TEXAS WINES SHOW STRENGTH AT OUT-OF-STATE COMPETITIONS
by Andrew Chalk
How do you assess how a state is doing in its pursuit of higher wine quality? For an individual wine we can use critics’ scores. For a state, this excludes most states in the United States as major critics confine their attention to California, Oregon, and Washington, with maybe an occasional mention of others.
One alternative metric is medals won by a state’s wines at wine competitions. For all their warts these shows do offer a relative ranking of the wines presented. They do pit the anonymous 47 states against the top three. And they do judge wines ‘blind’ (i.e. without the taster knowing the identity before scoring).
A few years ago, after hearing numerous colleagues and professionals tell me that ‘Texas wines have improved’, I started to collect medal counts of Texas wines at wine competitions. In order to eliminate charges of in-state bias I included only out-of-state wine competitions.
The results, reproduced below, are remarkable. They show a sharp and unambiguous trend, starting in 2011, of increases in the number of medals won annually by Texas wines by a factor of 5 in 3 years. Furthermore, that level of medal success is sustained. It oscillates with the available vintages (for example, weather in 2013 was the worst in 50 years and the medal count in 2015 reflects it) but shows no sign of reverting back to the old pre-2011 levels.
The data were obtained by surveys to Texas wineries for their results, which were compared on a sampling basis with published results. Even with reliance on such self-reporting and the possibility of missing data in older vintages the trend is so large that the results are clear.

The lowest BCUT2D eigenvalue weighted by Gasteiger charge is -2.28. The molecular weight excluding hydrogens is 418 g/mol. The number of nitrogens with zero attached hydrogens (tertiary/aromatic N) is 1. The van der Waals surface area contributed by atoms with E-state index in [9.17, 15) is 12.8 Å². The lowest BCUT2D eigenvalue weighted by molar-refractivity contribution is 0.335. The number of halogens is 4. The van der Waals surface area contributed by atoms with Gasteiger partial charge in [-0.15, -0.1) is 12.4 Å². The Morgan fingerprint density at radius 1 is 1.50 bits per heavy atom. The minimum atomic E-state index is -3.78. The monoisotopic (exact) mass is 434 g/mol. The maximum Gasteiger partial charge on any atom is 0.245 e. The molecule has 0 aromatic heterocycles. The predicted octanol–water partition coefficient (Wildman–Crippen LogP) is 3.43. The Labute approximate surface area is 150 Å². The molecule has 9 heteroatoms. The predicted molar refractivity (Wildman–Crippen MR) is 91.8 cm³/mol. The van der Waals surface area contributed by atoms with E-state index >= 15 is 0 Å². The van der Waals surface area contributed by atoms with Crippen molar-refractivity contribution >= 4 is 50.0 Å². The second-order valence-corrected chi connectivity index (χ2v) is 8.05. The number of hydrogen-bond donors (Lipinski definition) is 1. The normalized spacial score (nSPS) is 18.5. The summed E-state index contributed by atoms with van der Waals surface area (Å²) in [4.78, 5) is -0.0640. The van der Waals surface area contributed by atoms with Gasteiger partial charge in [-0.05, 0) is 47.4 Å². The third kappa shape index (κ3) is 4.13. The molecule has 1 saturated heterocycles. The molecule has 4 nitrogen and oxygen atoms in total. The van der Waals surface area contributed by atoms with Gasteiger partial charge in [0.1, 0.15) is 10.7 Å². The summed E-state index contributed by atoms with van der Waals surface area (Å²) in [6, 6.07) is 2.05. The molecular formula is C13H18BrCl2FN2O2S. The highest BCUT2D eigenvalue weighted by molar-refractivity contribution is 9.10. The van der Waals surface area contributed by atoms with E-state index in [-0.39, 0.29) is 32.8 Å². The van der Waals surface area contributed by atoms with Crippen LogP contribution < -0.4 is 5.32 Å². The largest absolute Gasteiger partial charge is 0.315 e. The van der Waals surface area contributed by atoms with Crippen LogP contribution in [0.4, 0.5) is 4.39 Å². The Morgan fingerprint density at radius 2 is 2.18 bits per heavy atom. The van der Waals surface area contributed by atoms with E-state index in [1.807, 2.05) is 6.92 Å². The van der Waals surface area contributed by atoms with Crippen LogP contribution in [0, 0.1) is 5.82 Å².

Most of the medals came from the San Francisco International and San Francisco Chronicle shows but New York’s Finger Lakes show is popular too. Other shows in U.S. cities and in Europe popped up occasionally. The results make no distinction between levels of medals (bronze, silver, gold, etc.) although some interesting findings may come out of such research. They also do not compare Texas results with those of other states. Another interesting line of inquiry would be collecting the same data for other US states.
The basis for this research was how to assess wine quality in a large sample (in this case the state). Given that critics do not cover 47 U.S. states, out-of-state wine show medal counts offer likely one of the best methods of doing so.